As the sequel to Morkan’s Quarry, The Teeth of the Souls tells the story of a marriage betrayed, a lifelong and secret love, and an Ozarks city riven by an Easter lynching.
The story begins just after the Civil War when Leighton Shea Morkan, son of Irish immigrants, marries Patricia Grünhaagen Weitzer, daughter of a German banking family. Yet he can’t let go of his childhood love and wartime confidante, the house hand and former slave, Judith. Both unions produce children, one a shrouded secret, and one the heir to the Morkan legacy: the limestone quarries of Springfield, Missouri, and the bloody past, what Judith calls “The Teeth of the Souls.”
Grounded in broad historical research and spanning Missouri’s reconstruction, vigilantism, and fall from grace, The Teeth of the Souls chronicles the violent melding of immigrant strains—Irish, German, Scots-Irish, and African American—into the fabric of the Ozarks.
Steve Yates talked to Kyle Kellums about The Teeth of the Souls on Ozarks at Large, taped April 20, 2015. Steve comes in at 24:13.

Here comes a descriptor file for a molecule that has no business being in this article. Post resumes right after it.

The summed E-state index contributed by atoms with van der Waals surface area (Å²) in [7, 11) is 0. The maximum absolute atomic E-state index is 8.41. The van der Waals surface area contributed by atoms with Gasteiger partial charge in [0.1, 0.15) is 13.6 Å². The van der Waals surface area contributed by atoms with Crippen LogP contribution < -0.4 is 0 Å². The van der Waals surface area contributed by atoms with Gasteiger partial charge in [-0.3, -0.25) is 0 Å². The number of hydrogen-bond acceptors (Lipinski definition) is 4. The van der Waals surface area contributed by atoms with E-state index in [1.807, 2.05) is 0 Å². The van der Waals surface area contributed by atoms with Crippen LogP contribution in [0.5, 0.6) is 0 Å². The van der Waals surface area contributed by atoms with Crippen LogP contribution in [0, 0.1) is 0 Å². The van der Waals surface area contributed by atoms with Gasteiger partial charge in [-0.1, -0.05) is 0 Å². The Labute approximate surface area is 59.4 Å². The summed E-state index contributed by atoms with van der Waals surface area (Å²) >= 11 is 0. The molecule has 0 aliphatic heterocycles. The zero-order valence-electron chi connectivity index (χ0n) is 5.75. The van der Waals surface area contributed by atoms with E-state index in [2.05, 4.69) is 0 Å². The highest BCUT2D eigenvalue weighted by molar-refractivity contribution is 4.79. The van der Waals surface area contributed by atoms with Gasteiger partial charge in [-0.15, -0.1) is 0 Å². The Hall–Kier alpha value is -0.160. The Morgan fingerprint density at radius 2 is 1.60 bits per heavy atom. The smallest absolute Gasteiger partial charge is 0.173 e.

“Steve Yates’s The Teeth of the Souls is gripping, well-plotted, and frighteningly authentic. Yates shows great courage as a writer who is not afraid to travel into dark places. With each new work, his craftsmanship matures, and he shows himself to be a true Son of the Border. I believe it time he be acknowledged as one of our premier contemporary historical novelists.”
—Howard Bahr, author of Pelican Road, The Judas Field, The Year of Jubilo, and The Black Flower
“Steve Yates searches out the hidden stories from our regional history. Those events that were murky in the shadows, forgotten, or simply not spoken about are in his hands turned into powerful and fresh fiction. Yates has scope to his ambitions, and talent to match. An exciting new voice.”
—Daniel Woodrell, author of The Maid’s Version: A Novel, Winter’s Bone, Outlaw’s Album: Stories, and Woe to Live On
“Steve Yates has been one of my favorite short story writers for years. But now, with The Teeth of the Souls, he’s becoming one of my favorite novelists. I can’t recommend him highly enough.”
—Tom Franklin, author of Poachers, Hell at the Breech, Smonk, Crooked Letter, Crooked Letter, and (with poet Beth Ann Fennelly) The Tilted World
“Through beautiful language, sharply-etched characters, and keen detail, The Teeth of the Souls brings back to life a forgotten nightmare episode of American history. And in the telling, compels its readers not to repeat the sins of our fathers—and mothers.”
—Matthew Guinn, author of The Resurrectionist